Meigs-Bishop House (1690)

October 24th, 2014 Posted in Colonial, Houses, Madison

Meigs-Bishop House

One of Connecticut’s oldest surviving houses is the Meigs-Bishop House, at 45 Wall Street in Madison. It is Madison’s second oldest house after the 1685 Deacon John Grave House. The Meigs-Bishop House was built in 1690 by Janna Meigs on land he had received from his father, Deacon John Meigs. As related in the Record of the Descendants of Vincent Meigs: Who Came from Dorsetchire, England, to America about 1635 (1901), by Henry B. Meigs:

Capt. Janna was evidently a man of education, as the importance of the many offices he filled would indicate; was deacon in the church; represented his district in the legislature of the Colony of Connecticut in 1716-’17-’18 and 1726; and was Justice of the Peace for New Haven Colony, annually from 1722 to 1733 inclusive, a position of greater importance then than now. In military life he was Captain of a Company in the Queen Ann wars.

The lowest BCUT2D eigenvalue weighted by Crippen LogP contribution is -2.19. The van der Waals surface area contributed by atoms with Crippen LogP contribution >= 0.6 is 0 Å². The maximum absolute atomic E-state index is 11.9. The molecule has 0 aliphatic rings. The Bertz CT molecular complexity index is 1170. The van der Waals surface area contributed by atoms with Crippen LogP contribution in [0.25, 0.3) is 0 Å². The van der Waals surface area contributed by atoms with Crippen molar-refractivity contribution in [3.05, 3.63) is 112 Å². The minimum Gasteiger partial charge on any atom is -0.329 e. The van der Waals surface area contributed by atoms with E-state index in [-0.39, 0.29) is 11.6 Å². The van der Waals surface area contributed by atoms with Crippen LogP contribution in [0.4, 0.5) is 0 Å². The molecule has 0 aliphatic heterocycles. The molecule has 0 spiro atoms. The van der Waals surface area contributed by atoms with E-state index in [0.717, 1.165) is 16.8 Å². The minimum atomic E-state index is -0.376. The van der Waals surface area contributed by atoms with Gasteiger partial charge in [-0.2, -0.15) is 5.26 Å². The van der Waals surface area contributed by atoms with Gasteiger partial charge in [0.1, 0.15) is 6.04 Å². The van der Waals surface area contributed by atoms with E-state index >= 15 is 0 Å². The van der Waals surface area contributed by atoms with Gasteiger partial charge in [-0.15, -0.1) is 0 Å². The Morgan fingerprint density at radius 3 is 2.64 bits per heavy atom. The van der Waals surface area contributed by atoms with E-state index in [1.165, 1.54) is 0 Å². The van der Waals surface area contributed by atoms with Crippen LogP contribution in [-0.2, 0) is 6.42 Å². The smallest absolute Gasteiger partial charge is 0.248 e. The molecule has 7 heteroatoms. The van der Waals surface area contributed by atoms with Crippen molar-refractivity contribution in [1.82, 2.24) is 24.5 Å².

He left the house to his son, Lt. Janna Meigs, who deeded it to his first cousin, Capt. Phineas Meigs. After serving in the Revolutionary War from 1777 to 1780, Capt. Meigs retired from the army and was named captain of the Guilford militia. On May 19, 1782, three British frigates tried to capture an American schooner that had run aground on a sand bar. Capt. Meigs set out from his Wall street home leading his men to battle British soldiers who had landed on shore. In the ensuing fight, Capt. Meigs was shot through the head. He is believed to be the last New Englander to be killed in an action against the British in the Revolutionary War. The green wool round hat he was wearing that night survives and is in the collection of the Connecticut Historical Society. It bears the entry and exit holes of the musket ball that killed Capt. Meigs.

Later owned by the Bishop family, the house has most recently been used for a succession of businesses.

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